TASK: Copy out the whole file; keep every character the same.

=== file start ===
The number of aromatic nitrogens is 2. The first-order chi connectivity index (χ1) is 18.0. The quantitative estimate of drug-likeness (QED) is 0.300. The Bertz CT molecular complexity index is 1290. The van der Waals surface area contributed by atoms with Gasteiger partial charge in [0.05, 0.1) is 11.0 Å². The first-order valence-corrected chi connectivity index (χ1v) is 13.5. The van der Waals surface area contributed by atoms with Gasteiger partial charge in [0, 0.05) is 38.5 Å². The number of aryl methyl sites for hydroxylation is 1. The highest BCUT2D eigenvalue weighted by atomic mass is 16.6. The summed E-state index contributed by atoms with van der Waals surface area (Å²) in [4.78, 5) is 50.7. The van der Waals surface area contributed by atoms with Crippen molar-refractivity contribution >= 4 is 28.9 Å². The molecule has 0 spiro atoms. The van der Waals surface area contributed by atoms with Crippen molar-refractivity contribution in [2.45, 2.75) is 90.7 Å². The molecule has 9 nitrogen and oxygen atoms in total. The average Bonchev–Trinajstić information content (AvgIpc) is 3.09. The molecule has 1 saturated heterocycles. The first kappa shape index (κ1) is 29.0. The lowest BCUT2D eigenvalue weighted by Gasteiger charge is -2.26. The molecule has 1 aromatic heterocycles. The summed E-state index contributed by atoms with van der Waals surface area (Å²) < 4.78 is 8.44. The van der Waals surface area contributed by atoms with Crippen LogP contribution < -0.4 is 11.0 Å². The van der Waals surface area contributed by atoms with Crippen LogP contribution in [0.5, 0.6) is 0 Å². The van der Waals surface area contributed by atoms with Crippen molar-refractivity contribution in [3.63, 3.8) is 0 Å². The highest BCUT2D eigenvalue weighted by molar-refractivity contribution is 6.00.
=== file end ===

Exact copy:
The number of aromatic nitrogens is 2. The first-order chi connectivity index (χ1) is 18.0. The quantitative estimate of drug-likeness (QED) is 0.300. The Bertz CT molecular complexity index is 1290. The van der Waals surface area contributed by atoms with Gasteiger partial charge in [0.05, 0.1) is 11.0 Å². The first-order valence-corrected chi connectivity index (χ1v) is 13.5. The van der Waals surface area contributed by atoms with Gasteiger partial charge in [0, 0.05) is 38.5 Å². The number of aryl methyl sites for hydroxylation is 1. The highest BCUT2D eigenvalue weighted by atomic mass is 16.6. The summed E-state index contributed by atoms with van der Waals surface area (Å²) in [4.78, 5) is 50.7. The van der Waals surface area contributed by atoms with Crippen molar-refractivity contribution >= 4 is 28.9 Å². The molecule has 0 spiro atoms. The van der Waals surface area contributed by atoms with Crippen molar-refractivity contribution in [2.45, 2.75) is 90.7 Å². The molecule has 9 nitrogen and oxygen atoms in total. The average Bonchev–Trinajstić information content (AvgIpc) is 3.09. The molecule has 1 saturated heterocycles. The first kappa shape index (κ1) is 29.0. The lowest BCUT2D eigenvalue weighted by Gasteiger charge is -2.26. The molecule has 1 aromatic heterocycles. The summed E-state index contributed by atoms with van der Waals surface area (Å²) < 4.78 is 8.44. The van der Waals surface area contributed by atoms with Crippen LogP contribution < -0.4 is 11.0 Å². The van der Waals surface area contributed by atoms with Crippen LogP contribution in [0.5, 0.6) is 0 Å². The van der Waals surface area contributed by atoms with Crippen molar-refractivity contribution in [3.63, 3.8) is 0 Å². The highest BCUT2D eigenvalue weighted by molar-refractivity contribution is 6.00.